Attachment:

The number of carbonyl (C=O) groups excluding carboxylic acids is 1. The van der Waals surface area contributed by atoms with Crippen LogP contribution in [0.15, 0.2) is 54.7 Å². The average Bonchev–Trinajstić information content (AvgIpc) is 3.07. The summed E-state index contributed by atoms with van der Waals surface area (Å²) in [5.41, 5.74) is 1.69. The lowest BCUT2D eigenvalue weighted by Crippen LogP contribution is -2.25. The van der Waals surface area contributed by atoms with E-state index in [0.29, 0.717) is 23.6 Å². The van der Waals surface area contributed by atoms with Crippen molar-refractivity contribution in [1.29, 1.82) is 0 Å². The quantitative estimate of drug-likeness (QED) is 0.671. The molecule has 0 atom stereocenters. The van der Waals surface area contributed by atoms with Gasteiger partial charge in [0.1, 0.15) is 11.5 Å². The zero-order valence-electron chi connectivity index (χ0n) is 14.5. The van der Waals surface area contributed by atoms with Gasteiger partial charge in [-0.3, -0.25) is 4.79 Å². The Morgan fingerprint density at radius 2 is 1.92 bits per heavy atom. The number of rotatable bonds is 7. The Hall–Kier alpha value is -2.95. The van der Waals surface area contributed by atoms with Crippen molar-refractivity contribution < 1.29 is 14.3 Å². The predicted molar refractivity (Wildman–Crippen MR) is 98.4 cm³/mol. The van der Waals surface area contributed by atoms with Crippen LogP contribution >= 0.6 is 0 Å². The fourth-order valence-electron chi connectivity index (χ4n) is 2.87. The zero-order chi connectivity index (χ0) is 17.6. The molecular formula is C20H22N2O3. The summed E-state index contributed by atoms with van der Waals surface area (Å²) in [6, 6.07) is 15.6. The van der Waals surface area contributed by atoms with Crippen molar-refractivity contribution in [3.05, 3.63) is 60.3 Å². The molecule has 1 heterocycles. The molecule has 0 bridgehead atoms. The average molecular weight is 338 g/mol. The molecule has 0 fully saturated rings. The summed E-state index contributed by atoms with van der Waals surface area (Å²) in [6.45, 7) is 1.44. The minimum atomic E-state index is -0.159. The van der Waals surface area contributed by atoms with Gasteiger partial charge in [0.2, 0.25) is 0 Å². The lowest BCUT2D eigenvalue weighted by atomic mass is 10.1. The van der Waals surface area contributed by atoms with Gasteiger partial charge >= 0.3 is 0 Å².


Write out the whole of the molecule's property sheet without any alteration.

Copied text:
The number of carbonyl (C=O) groups excluding carboxylic acids is 1. The van der Waals surface area contributed by atoms with Crippen LogP contribution in [0.15, 0.2) is 54.7 Å². The average Bonchev–Trinajstić information content (AvgIpc) is 3.07. The summed E-state index contributed by atoms with van der Waals surface area (Å²) in [5.41, 5.74) is 1.69. The lowest BCUT2D eigenvalue weighted by Crippen LogP contribution is -2.25. The van der Waals surface area contributed by atoms with E-state index in [0.29, 0.717) is 23.6 Å². The van der Waals surface area contributed by atoms with Crippen molar-refractivity contribution in [1.29, 1.82) is 0 Å². The quantitative estimate of drug-likeness (QED) is 0.671. The molecule has 0 atom stereocenters. The van der Waals surface area contributed by atoms with Gasteiger partial charge in [0.1, 0.15) is 11.5 Å². The zero-order valence-electron chi connectivity index (χ0n) is 14.5. The van der Waals surface area contributed by atoms with Gasteiger partial charge in [-0.3, -0.25) is 4.79 Å². The Morgan fingerprint density at radius 2 is 1.92 bits per heavy atom. The number of rotatable bonds is 7. The Hall–Kier alpha value is -2.95. The van der Waals surface area contributed by atoms with Crippen molar-refractivity contribution < 1.29 is 14.3 Å². The predicted molar refractivity (Wildman–Crippen MR) is 98.4 cm³/mol. The van der Waals surface area contributed by atoms with Crippen LogP contribution >= 0.6 is 0 Å². The fourth-order valence-electron chi connectivity index (χ4n) is 2.87. The zero-order chi connectivity index (χ0) is 17.6. The molecular formula is C20H22N2O3. The summed E-state index contributed by atoms with van der Waals surface area (Å²) in [6, 6.07) is 15.6. The van der Waals surface area contributed by atoms with Crippen molar-refractivity contribution in [3.05, 3.63) is 60.3 Å². The molecule has 1 heterocycles. The molecule has 0 bridgehead atoms. The average molecular weight is 338 g/mol. The molecule has 0 fully saturated rings. The summed E-state index contributed by atoms with van der Waals surface area (Å²) in [6.45, 7) is 1.44. The minimum atomic E-state index is -0.159. The van der Waals surface area contributed by atoms with Gasteiger partial charge in [0.2, 0.25) is 0 Å². The lowest BCUT2D eigenvalue weighted by atomic mass is 10.1. The van der Waals surface area contributed by atoms with Gasteiger partial charge >= 0.3 is 0 Å².